Let’s not beat around the bush here. This format is pretty bad. Unlike the last balanced format, which was manageable, this one is anything but. So, let’s get this weekend over with.
Tournament Format and Rewards
Before we jump into the creatures, first let's go over the Tournament itself.
The rewards for this Tournament are COINS - THOUSANDS OF THEM! You'll be needing these coins to level up your creatures to do well in Advantage Tournaments and in the Arena, so be sure to get your creatures battling in this Tournament. These are the numbers of coins you'll be able to get for each placement:
Best Creatures to Use
So the format only allows 1.1 creatures and only 2 from each rarity. That means your best team is probably the 2 uniques, 2 legendaries, 2 epics, and 2 rares. See why this is a bad format?
First up, use Trykosaurus. It’s the best in the format. It has 0 100% counters when it has access to rampage and only Spinosaurus and Secondontosaurus can kill it when it has the rampage on a delay. Other than that Allosinosaurus or Gorgosuchus can win with critical hits.
Unfortunately, all of Trykosaurus’s counters lose to Erlidominus. If you have a team of Trykosaurus counters and they draw Erlidominus, you kinda lose.
Next up there are a few decent legendaries to choose from. First up is Allosinosaurus. You have a shot at killing Trykosaurus as well as many of the Trykosaurus counters out there.
Another legendary to choose is the best swapper in the format. Monostegotops can kind of hold off Trykosaurus with its distraction and stunning abilities, as well as sitting at a good speed tier for the format.
Ankyntrosaurus is a bulky creature with a bit of offense behind it. It has solid armor, a resilient counter to deal big output, and good forms of speed control. Not as good as the first 2 legendaries, but if you want to deal with Erlidominus better, here you go.
Rajakylosaurus is another good Erlidominus counter, but far more passive than Ankyntrosaurus. With less armor, speed, but with 3 shielding moves, 2 of which have priority, and resilient strike, Erlidominus isn’t going to break through anytime soon. However, you are very prone to a free switch into a fierce when you use priority shields.
Secondontosaurus is probably the best epic to use. It has good output, good resistances, and the right speed stat it needs. It’s probably the best Trykosaurus answer outside another Trykosaurus. It also can be a monster setup creature as well with its offensive pressure.
Stegoceratops is another swapper option if you did not choose Monostegotops. It may be slower than Trykosaurus, but Stegoceratops can deal with Erlidominus decently well compared to Monostegotops.
Gorgosuchus is really only on here because it has a decent shot of taking down Trykosaurus while also outspeeding most of the popular creatures like Secondontosaurus. But the meta is so based around Trykosaurus that you may have to dust off this thing.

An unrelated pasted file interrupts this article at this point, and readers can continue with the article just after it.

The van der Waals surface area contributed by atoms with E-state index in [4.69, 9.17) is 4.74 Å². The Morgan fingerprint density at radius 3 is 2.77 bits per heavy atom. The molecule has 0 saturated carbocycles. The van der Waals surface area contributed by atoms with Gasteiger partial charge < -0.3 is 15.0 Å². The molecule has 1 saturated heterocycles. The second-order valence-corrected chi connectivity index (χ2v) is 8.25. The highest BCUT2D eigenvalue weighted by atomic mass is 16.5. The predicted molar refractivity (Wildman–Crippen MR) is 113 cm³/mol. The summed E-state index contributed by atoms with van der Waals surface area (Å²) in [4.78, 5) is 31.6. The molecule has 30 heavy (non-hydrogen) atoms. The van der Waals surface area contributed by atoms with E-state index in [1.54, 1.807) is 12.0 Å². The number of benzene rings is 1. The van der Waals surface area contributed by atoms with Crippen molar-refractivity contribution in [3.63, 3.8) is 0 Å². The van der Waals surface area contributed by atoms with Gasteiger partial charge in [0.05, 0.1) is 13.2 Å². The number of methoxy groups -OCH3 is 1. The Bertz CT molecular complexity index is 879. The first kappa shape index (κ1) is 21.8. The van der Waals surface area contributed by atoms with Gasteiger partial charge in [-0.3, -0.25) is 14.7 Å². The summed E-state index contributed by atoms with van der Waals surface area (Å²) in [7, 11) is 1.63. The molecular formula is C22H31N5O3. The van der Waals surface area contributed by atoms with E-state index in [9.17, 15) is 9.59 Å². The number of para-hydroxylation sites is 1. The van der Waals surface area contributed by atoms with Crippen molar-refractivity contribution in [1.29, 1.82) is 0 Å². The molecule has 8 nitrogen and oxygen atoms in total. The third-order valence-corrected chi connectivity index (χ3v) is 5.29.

The same is true with Amargocephalus. Erlidominus is going to be another huge issue, and so Amargocephalus is a decent answer to this cunning. With high armor and slowing abilities, Amargocephalus is an epic Ankyntrosaurus.
Spinosaurus is probably the best rare in the format as it can actually kinda kill Trykosaurus. It can trap Trykosaurus and bleed it out. It can also do this with other creatures like Allosinosaurus and Amargocephalus.
Another decent swapper is Einiasuchus. With less bulk than Stegoceratops but more speed, this rare does have the fortune to be able to pick off Trykosaurus after a quick little swap on it.
As for rare Erlidominus counters, Wuerhosaurus is your best bet. With good bulk, bellow, decent output and speed control, Wuerhosaurus can make short work of that speedy unique.
Dilophosaurus is the best of the rare cunnings thanks to its good bulk and good output as well as its decent speed tier. If you don’t have Erlidominus on hand, Dilophosaurus can take care of most of the counters to Trykosaurus as well as deal big damage to anything else.
Finally, you shouldn’t run commons if you have a full set of rares though uniques for this tournament, but if you lack some creatures, there are still 2 good commons that are luckily easy to get for lower players. The best common is another swapper in Triceratops gen 2. With good bulk for a common, a rampage, and more speed than Trykosaurus, this common is able to compete with the bigger dogs.
Velociraptor is a very linear common. You bring it in, pounce, hopefully don’t die, then save it for later or pick off the remaining hp of that creature to use another pounce on whatever comes in next. It’s the fastest thing in the format, so that’s another good thing.
If you lack a good fierce, Allosaurus or Ophiacodon are also good common options. One has good turn 1 options while the other has a higher critical hit chance, a better set of resistances, and a rampage. Both are OK options, but you shouldn’t really be using them if you don’t have to.
That’s really it for this weekend. Sorry there wasn’t much effort thrown into this, but I mean Ludia barely threw any effort into making this format, so it fits. Their heart is in the right place, but the execution was just so bad that I would have to put my foot down and say this is probably the worst tournament format ever. When creating a balanced format, there should only ever be 2 rarities, with those rarities being adjacent to each other. Like the common/rare format last week was an example of how to do this format the right way. Well, anyways, good luck to everyone out there. Hopefully you don’t get screwed by deck RNG and don’t forget to dart your unique on Sunday.